‘STEP’: The Dance Documentary That Will Make You Believe In Yourself
Updated: May 28, 2020
STEP took the Sundance Film Festival by storm in January and now it’s hitting theatres just as the summer dance explosion is peaking. The documentary will be released on Friday, Aug. 4 while So You Think You Can Dance premieres for with the Season 14 live shows and World of Dance wraps its first season all within a five-day period.
STEP follows the lives of three young women who are on the step team at the Baltimore Leadership School for Young Women. Their senior year is chronicled with all of the triumphs and tribulations of trying to get into college and win a step championship.
Dance Dish had the opportunity to sit down with director Amanda Lipitz and cast members Blessin Giraldo and coach Gari McIntyre aka “Coach G” to talk about the impact their film has had on audiences and their own lives.
Lipitz originally began filming the girls when they were in 6th grade to help them raise money for the school. Those short videos turned into a feature film as a part of the first graduating class at the high school.
“The point at which we started making the documentary is a blurred line in a way when I look back now,” says Lipitz. “It started the day I put a camera on Blessin and I saw that girl with her dimples and she linked arms with me and said, ‘I’m going to be on Broadway.’”
Even with all of Blessin’s talents and charm, she had a few hiccups along the way when it came to her home life and studies at school.
“Certainly Blessin kept me up at night, no question. But I knew [college counselor] Paula Dofat was never in a million years going to let any of them not graduate or go to college. She was going to make it happen, come hell or high water.”
Blessin is refreshingly accountable for her missteps in her junior and senior years.
“I ran out [of excuses]. I ran out,” she laughs. “There was no more running because once you get to your junior year and then your senior year, that’s when you know it’s time to pull the papers and collect the numbers. But Miss Dofat and everyone else believed in me and I always believed in myself.”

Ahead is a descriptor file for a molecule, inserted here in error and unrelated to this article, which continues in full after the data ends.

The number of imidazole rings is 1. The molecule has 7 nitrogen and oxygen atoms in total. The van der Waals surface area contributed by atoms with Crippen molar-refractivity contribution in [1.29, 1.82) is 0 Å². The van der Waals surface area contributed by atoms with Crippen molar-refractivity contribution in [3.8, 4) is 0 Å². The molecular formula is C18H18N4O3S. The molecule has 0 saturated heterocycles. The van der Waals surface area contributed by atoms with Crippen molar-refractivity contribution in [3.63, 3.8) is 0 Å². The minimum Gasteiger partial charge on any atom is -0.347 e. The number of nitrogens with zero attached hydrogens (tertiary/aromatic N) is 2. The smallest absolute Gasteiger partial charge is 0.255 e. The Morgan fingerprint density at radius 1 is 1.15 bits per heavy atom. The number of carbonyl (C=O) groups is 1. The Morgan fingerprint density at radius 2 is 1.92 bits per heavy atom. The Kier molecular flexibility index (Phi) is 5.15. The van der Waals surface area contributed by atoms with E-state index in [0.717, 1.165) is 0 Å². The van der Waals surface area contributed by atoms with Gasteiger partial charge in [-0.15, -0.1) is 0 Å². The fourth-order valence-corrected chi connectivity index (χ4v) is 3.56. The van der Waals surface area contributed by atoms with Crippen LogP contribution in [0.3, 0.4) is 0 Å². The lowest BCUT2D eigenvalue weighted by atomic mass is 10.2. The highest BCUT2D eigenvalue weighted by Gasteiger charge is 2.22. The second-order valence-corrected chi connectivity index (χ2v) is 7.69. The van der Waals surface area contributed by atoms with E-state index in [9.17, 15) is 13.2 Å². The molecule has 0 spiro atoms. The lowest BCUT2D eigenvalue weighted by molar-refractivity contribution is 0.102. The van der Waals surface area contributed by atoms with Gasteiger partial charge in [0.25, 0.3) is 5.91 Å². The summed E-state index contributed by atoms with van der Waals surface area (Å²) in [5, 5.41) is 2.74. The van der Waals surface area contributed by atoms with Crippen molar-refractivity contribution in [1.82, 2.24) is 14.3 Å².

Adding to the challenges of senior year was the arrival of Coach G to take the reigns of the step team. Coach G walked a similar path as these young women and took the long road to college graduation, but the important part is that she received that diploma.
“It was my first time coaching and the fact that they were already trained, talented steppers. I didn’t have to shape them,” explains Coach G. “I had to dig deep for choreography, but it was never about clapping, stomping, stepping — it was about the mentorship. That was my biggest goal.”
The transition was easier for the team and Coach G than expected. After the team ran through a series of coaches over the years, she was a breath of fresh air.
“She wanted to know who we are and our history. Coach G didn’t want to come in and change everything. That said something to me because step is my baby,” says Blessin. “She also came in with a book where she wrote down her ideas, our formations and the choreography. That’s when I knew Coach G was our ticket to history and victory
What resonates the most in STEP is the leadership and empowerment of women of all ages lifting each other up. In an age of social media where the worst of society can sometimes be seen, the documentary provides a welcome relief in seeing the best in women who provide wisdom and strength to the next generation.
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